Friday, December 8, 2006
I've always been suspect of the effectiveness of those scribbly comments I spend hours writing on students papers. In an effort to make the most of this feedback exchange, I've tried all sorts of things, like commenting on rough drafts, making comments and filling out a rubric but not writing a grade, having students respond in writing to comments when I give the paper back, electronic comments on Word, voice comments, individual conferences, etc. Today, Will Richardson's post grabbed my attention, discussing the issue of commenting on papers and blogs, and what some new technology is going to allow us to do. Essentially, comments will be able to be placed within a blog post, and the blog becomes a digital writing workshop.
Posted by C. Watson at 9:04 AM
Wednesday, December 6, 2006
For the last year or so, the freshman English subdepartment has been working towards a common experience for students no matter which teacher they have. At some points in our discussion, this common experience meant an assessment we all give, then it meant using a common language for writing and reading. We've distilled it down to a two-part end-of-the-semester project. One part is teacher-driven, consisting of a new piece of reading, a student-led discussion, and a written response focusing on some significant detail from the story. Part two is student-driven and will be in the form of a digital portfolio of work that shows growth in the freshman year. The current discussion has revolved around the platform for the digifolio. We have to decide whether the portfolio should be strictly text-based, or whether students should be able to also post multimedia work. This led to the question of whether or not we give the same value to this kind of work in an English class. And what value do other kinds of literacy have in an English class? How do we, as teachers, know quality multimedia expression? And how do we teach students to do it?
I'm excited to say that the portfolio, for my class at least, will be in the form of a blog. I'm imagining examples of work as posts, and podcasts as reflections on the work. I've also been taking digital photos of other kinds of assignments the students have done, like storyboards based on direct quotes, methods of characterization pictures, amongst other things.
But I've been thinking mostly about this question of valuing other forms of literacy. Is writing going to be pushed to the back in exchange for flashier expressions of thought? No. Because if we ask students to not just post their work as a virtual notebook but to interact with each other by commenting and responding, Student A might not know how to precisely express his/her thoughts in writing but can do it with a short video. Then Student B is asked to respond to A's video in writing. B can read the comment and begin to formulate his/her own written response after seeing how others respond to the video expression in writing. But again, we'll have to design rubrics for other forms of literacy and learn them ourselves.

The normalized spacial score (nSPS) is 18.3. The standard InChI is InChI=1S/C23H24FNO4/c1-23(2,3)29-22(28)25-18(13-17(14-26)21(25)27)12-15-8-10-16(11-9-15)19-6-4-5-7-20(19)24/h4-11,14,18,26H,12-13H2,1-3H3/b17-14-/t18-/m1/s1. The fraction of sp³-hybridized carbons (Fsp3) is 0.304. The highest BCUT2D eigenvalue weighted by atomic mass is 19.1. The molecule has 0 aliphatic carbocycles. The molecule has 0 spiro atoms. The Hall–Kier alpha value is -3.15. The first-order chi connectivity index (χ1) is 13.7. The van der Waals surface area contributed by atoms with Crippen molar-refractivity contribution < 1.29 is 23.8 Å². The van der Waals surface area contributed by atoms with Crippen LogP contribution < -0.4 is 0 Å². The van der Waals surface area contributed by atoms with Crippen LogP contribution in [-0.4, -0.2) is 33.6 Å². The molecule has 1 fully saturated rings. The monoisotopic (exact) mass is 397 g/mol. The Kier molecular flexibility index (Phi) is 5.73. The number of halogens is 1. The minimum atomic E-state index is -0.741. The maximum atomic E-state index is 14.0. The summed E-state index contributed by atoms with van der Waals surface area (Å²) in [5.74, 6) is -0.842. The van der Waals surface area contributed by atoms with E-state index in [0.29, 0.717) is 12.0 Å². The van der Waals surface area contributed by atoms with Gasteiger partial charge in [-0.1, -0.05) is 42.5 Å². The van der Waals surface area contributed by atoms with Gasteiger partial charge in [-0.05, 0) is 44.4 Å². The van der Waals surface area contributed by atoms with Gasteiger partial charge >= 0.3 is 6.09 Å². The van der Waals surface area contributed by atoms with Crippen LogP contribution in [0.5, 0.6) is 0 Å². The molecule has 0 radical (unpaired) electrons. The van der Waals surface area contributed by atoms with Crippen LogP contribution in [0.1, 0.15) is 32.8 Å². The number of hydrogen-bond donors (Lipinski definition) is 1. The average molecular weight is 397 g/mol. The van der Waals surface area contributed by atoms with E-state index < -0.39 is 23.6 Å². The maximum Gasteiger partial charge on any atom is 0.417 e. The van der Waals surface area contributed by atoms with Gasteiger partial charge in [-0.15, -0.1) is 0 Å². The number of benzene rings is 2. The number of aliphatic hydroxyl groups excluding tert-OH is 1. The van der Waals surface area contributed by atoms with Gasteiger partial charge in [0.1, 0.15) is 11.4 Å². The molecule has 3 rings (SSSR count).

The pictures at the top of this post are examples of student work.
Posted by C. Watson at 2:48 PM
On December 2nd, Pearl Jam played the Blaisdell Arena in Honolulu. I was there, and it'd been 15 years in the making. As a teenager in the Seattle area during the early 1990's, Eddie Vedder was my idol. He was my inspiration during the freshman talent show when my band and I decided not to compromise our lyrics after they were deemed inappropriate by the administration. (They had a "Jeremy-esque" theme). My friend Tim gives an accurate account of the PJ show.
As a pre-show fun activity, some friends and I decided to do a little research and generate our own predicted playlists for the show for a little wagering. We bet on things like first song, closing song, etc. I was feeling very Pearl-prescient, scoring with calls like, "Oceans" and "Why Go." But what made the show especially powerful and put it in the category, like Tim writes, of "best show ever," was the way the songs seemed to speak to Hawaii. Here's a found poem of PJ lyrics that do just that:
Lemon yellow sun
Ruled his world
The oceans away
Guide me towards you
The sea will rise...
Please stand by the shore
I'll ride the wave
Where it takes me
I'll wait up in the dark
For you to speak to me
To the ocean of my platitudes
Longitudes, latitudes, it's so absurd
Posted by C. Watson at 9:11 AM
Tuesday, December 5, 2006
…creativity is continual surprise, and only because it is surprise can it be truth. When we grow self-conscious we hide, we cloak, we disguise, we lie. So the true writer artist always hopes, through working swiftly with his emotions to spring forth the delights and terrors, to trap them before they escape.
Image found through web zen
Posted by C. Watson at 12:11 PM